Envis Centre, Ministry of Environment & Forest, Govt. of India

Printed Date: Thursday, May 26, 2022

Now, a project to crush myths about pythons

 

 

 

 

 

 

 

 

 

In what seems to be a perfect start of the year for one of the most 'misunderstood' species of snakes- the python- a Goa based herpetologist and conservationist has kick started a nationwide initiative- 'Living with Pythons' to create awareness about the three python species found in India.

 

 

Brainchild of Nirmal Kulkarni who has been actively involved in the conservation and protection of Mhadei Wildlife Sanctuary in Goa, the initiative is aimed to promote acceptance, understanding and awareness about these python species through conservation outreach and field-based herpetology techniques.

 

 

"We have decided to dedicate the year 2017 to pythons and will hold field discussions, engagements with communities, youth and Forest Department personnel. A specific target group of reptile enthusiasts and amateur snake handlers and rescuers in the states of Goa, Karnataka and Maharashtra will also be sensitised on these ecologically important species," said Kulkarni adding that there will be a major emphasis on creating awareness on the issue of human-snake conflicts that are key to python survival in human dominated rural and urban landscapes.

 

 

Infact, as part of the project, Kulkarni and his team are also looking forward to set in place a common protocol for python rescue and release.

 

 

Herpetologists claim that the pythons were the most ignored snakes. All the three species found in India including the Indian Rock Python, Burmese Python and Reticulated python were under severe threat from human activities. "Being huge in size, they create a kind of panic among people, and the myth of them swallowing children and humans only make the case worse for them for which they are instantly killed. Also, unlike other snakes, they are not very quick and cannot escape easily, which makes them even more vulnerable," informed Pawan Sharma Founder of NGO Resqink Association for Wildlife Welfare a Mumbai based organisation rescuing urban wildlife.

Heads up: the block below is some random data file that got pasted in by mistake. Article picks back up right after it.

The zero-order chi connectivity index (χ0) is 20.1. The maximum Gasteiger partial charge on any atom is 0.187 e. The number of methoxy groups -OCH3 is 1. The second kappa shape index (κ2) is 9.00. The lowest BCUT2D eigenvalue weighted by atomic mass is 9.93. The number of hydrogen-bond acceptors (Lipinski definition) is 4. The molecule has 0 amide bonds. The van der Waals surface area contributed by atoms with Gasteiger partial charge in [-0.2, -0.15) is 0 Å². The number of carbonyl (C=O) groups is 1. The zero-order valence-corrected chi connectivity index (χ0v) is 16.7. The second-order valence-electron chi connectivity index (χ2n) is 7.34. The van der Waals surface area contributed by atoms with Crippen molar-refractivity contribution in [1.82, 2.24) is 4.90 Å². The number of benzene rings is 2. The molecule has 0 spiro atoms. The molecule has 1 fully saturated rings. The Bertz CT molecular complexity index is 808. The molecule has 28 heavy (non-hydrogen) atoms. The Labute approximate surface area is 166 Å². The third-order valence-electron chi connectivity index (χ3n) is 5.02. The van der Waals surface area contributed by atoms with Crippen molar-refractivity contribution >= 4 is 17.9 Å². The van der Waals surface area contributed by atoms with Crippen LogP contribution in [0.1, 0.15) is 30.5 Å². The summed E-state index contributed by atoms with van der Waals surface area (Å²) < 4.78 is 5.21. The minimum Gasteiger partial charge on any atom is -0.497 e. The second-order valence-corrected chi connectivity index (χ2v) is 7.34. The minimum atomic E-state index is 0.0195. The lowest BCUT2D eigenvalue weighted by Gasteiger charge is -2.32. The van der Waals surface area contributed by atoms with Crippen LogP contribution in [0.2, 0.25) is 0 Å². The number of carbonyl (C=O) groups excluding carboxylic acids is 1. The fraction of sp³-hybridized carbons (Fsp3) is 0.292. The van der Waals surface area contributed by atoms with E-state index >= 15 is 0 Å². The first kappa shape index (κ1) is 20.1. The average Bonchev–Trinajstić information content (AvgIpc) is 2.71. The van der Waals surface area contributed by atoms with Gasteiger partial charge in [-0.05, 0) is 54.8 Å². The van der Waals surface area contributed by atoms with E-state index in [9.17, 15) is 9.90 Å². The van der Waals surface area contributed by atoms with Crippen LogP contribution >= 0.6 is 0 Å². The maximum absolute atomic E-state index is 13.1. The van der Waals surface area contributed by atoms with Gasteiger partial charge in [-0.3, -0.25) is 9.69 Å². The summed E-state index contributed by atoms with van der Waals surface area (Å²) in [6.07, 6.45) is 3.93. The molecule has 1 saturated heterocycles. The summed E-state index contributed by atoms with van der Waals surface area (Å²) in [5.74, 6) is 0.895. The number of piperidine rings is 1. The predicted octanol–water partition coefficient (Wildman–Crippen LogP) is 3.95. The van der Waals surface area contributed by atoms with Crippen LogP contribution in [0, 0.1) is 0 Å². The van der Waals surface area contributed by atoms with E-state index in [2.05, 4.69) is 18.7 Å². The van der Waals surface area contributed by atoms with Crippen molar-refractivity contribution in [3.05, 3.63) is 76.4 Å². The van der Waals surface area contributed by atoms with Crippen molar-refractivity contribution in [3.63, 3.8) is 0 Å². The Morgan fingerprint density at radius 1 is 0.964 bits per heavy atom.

The Reticulated python is now acknowledged as one of the largest snakes in the world, the Burmese python is a near threatened species in its range in Burma plagued by illegal skin trade and habitat loss has taken a heavy toll and the ray of hope for them are the forest of North East India where few populations survive.

 

 

 

According to Kulkarni, the Indian Rock python which is the most common of the python species found across India was one of the most threatened ones due to human-reptile conflict and habitat loss. "Its facing a situation like the leopards. These snakes live in the forest or fringes. With destruction of forest and increasing human development activity along the fringes they come in contact with humans who either capture them and release them at a different location or simply kill them," he said sharing that they were aiming to change the perception of people and encouraging them to co-exist with these gentle giants.

 

 

 

 

 

 

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